Himalayas in Nepal, Mountains, Travel Destinations
The Himalayas, which means "Abode of Snow", is the highest and most continuous mountain range in the world. This awe-inspiring range of mountains has attracted many climbers and explorers over the years and continues to mesmerize people through its immense beauty. Nepal's Himalayas also contain nine of the fourteen highest peaks in the world, which includes the highest peak ever recorded - Mount Everest.
The Himalayas can be found located in South Asia crossing over a large geography of land covering a distance of 1550 miles or 2500 kilometers in total. Parts of the Himalayas can be found situated in Afghanistan, Nepal, China, Bhutan, Pakistan, the Tibetan Plateau and covers a number of states in India. The Himalayas are broken up into three parts, the Western Himalayas, the Inner or Central Himalayas and the Eastern Himalayas. The mountains can also be classified into four mountain belts, the Outer Himalayas, Lesser Himalayas, the Greater Himalayas and the Tibetan Himalayas.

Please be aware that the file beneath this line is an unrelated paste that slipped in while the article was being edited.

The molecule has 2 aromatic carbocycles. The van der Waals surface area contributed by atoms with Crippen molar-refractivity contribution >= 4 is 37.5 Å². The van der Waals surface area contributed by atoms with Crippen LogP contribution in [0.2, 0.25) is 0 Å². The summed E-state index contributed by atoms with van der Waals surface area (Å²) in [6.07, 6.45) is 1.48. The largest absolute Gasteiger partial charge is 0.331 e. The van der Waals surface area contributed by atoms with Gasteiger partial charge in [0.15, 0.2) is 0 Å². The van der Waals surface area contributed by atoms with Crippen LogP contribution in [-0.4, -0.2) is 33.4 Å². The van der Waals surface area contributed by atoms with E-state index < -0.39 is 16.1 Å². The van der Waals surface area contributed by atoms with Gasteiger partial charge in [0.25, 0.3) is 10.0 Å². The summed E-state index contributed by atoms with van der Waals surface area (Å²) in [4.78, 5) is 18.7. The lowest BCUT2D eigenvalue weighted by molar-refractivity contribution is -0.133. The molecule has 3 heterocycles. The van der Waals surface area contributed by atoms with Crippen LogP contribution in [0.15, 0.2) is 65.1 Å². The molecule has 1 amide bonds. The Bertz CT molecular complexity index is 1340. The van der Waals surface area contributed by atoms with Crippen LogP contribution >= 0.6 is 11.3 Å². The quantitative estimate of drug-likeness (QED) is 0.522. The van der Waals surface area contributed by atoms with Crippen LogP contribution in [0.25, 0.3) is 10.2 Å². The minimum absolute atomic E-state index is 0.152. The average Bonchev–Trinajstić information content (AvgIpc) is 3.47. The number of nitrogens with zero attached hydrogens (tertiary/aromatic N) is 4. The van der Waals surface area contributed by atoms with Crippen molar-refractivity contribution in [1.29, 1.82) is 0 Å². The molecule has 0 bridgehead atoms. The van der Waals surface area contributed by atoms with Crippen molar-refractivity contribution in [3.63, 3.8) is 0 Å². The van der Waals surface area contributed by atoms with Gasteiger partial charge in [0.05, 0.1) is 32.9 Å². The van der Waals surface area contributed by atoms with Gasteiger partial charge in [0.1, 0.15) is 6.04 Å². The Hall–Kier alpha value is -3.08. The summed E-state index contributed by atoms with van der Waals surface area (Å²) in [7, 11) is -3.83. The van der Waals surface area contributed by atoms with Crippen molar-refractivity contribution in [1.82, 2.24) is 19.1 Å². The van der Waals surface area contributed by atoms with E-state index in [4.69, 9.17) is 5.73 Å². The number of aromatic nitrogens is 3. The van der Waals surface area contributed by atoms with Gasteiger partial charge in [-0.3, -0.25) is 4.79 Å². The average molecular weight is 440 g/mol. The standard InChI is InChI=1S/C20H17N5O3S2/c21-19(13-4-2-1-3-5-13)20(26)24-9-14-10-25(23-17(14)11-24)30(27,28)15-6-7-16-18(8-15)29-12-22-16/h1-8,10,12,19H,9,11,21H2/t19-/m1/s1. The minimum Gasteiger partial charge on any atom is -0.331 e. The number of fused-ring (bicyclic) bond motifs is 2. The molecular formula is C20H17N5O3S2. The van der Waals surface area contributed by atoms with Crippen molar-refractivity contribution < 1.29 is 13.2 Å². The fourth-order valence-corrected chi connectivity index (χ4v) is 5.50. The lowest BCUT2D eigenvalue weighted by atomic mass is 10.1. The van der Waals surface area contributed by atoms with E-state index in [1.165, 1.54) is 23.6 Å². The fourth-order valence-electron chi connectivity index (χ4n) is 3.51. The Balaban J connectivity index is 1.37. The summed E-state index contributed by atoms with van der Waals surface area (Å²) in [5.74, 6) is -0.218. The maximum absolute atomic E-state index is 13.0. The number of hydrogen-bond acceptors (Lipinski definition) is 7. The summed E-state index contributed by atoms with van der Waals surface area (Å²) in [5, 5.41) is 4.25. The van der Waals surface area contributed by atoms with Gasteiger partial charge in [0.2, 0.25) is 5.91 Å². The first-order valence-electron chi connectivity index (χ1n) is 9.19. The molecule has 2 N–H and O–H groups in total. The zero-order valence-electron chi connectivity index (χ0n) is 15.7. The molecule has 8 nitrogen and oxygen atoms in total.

The mountains that make up the Himalayas are considered young fold mountains in comparison to other mountain ranges that are much older. Here you will find located in amongst the boulders and rocks small villages made up of groups of people who have frozen time while the rest of the world has continued to progress. Most of Nepal is made up of the harsh and remote Himalayan Mountain range. Astonishingly this all changes when you go down to 18,000 feet – instead of snow, climbers are met with thriving lush forests, icy cold water falls and rivers, which encompass an array of flora and fauna.
There are a number of lowland, monsoon forests like the Northwestern thorn scrub forests found in Pakistan that can be found at the base of most parts of the mountain range. Then there is the Terai strip, which is made up of sand and clay and in some parts grassland where you will find the Indian Rhinoceros. Above this is land that is called the Bhabhar zone where subtropical pine forests can be found growing in the subtropical climate experienced here. Further up you get broad leaf forests and Alpine shrub and grasslands, which is inhabited by the rare Snow Leopard.